The article is worth reading as it highlights the various legislative issues / dichotomies currently embedded in Federal law when it comes to definitions and issues
Colorado is now home to some of the nation’s first certified organic cannabis, which comes with a blessing from federal regulators. CBDRx, a Longmont, Colorado cannabis farm, has secured a certification to market its products with the organic seal from the U.S. Department of Agriculture, a major coup for the plant’s enthusiasts.
“As long as the industrial hemp is grown according to the Farm Bill, it can be certified organic to the USDA National Organic Program,” wrote Penelope Zuck, the agency’s organic program accreditation manager, in an email correspondence obtained by KUNC.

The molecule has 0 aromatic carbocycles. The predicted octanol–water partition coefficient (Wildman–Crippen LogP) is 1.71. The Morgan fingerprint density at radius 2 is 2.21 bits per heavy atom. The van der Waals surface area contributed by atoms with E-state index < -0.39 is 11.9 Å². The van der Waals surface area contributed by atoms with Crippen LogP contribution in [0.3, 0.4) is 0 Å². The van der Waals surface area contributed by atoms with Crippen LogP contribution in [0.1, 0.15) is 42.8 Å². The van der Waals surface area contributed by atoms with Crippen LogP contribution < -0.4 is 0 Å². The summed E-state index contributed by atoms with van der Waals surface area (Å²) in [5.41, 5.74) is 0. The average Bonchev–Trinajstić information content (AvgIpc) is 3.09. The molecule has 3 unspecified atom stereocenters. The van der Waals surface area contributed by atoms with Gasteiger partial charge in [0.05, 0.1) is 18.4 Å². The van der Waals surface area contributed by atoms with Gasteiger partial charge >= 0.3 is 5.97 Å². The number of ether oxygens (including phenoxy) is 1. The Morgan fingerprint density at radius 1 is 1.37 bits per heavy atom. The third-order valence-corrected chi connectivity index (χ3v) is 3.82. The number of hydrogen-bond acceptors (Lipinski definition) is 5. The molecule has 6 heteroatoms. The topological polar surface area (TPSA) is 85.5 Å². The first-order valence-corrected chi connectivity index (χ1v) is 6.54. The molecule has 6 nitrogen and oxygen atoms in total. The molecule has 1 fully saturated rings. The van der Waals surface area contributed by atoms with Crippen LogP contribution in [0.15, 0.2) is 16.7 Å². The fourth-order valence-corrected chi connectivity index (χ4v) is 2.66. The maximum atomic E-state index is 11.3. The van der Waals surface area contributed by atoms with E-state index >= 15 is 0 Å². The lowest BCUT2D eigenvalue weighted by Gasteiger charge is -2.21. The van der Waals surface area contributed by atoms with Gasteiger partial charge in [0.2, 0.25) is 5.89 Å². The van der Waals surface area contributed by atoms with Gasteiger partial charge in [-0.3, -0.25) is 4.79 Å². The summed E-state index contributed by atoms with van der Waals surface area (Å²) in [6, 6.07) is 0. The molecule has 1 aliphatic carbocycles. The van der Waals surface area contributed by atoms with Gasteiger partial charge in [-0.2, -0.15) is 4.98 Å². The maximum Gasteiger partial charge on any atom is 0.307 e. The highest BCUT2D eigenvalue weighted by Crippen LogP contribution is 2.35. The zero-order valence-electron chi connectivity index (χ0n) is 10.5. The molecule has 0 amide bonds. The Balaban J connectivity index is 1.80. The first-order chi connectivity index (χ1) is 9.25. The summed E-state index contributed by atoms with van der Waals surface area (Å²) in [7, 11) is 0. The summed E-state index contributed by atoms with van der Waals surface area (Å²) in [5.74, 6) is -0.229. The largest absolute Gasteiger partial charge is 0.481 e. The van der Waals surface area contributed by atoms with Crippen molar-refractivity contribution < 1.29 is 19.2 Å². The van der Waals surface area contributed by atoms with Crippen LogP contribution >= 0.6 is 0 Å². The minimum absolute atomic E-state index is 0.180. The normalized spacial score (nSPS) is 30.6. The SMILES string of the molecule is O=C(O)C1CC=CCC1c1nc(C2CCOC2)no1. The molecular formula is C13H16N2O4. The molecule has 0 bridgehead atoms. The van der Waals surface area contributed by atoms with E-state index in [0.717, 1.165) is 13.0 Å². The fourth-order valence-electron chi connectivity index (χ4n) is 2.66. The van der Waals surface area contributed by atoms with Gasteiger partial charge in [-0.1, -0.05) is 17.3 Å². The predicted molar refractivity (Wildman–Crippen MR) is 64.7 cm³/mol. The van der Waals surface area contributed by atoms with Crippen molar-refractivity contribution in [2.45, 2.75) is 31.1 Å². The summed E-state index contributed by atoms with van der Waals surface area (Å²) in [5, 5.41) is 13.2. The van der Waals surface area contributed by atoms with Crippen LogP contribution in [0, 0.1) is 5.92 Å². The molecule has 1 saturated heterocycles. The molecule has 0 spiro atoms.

Catch that? We’re talking about hemp here, which is still considered cannabis under federal law. The distinction, and USDA’s decision to certify it, throw the plant into an even larger legal gray area.
“Marijuana may not be certified organic under the USDA organic regulations,” Zuck wrote in October 2015.
Part of the problem is semantics. “Hemp,” “cannabis,” “marijuana,” and the plant’s countless nicknames are used interchangeably and as shorthand to denote the chemical makeup of different varieties. As it stands now, the Farm Bill makes some varieties of cannabis, colloquially known as “hemp,” federally recognized and legitimate crops as long as they’re below a THC threshold.
But a lack of nuance in the Controlled Substances Act means “cannabis” — hemp included — still remains an illegal drug, with no redeemable value and a high level of abuse. The Farm Bill’s language even acknowledged the conflict [.pdf], where lawmakers nodded to the plant’s status under the CSA but effectively ignored it.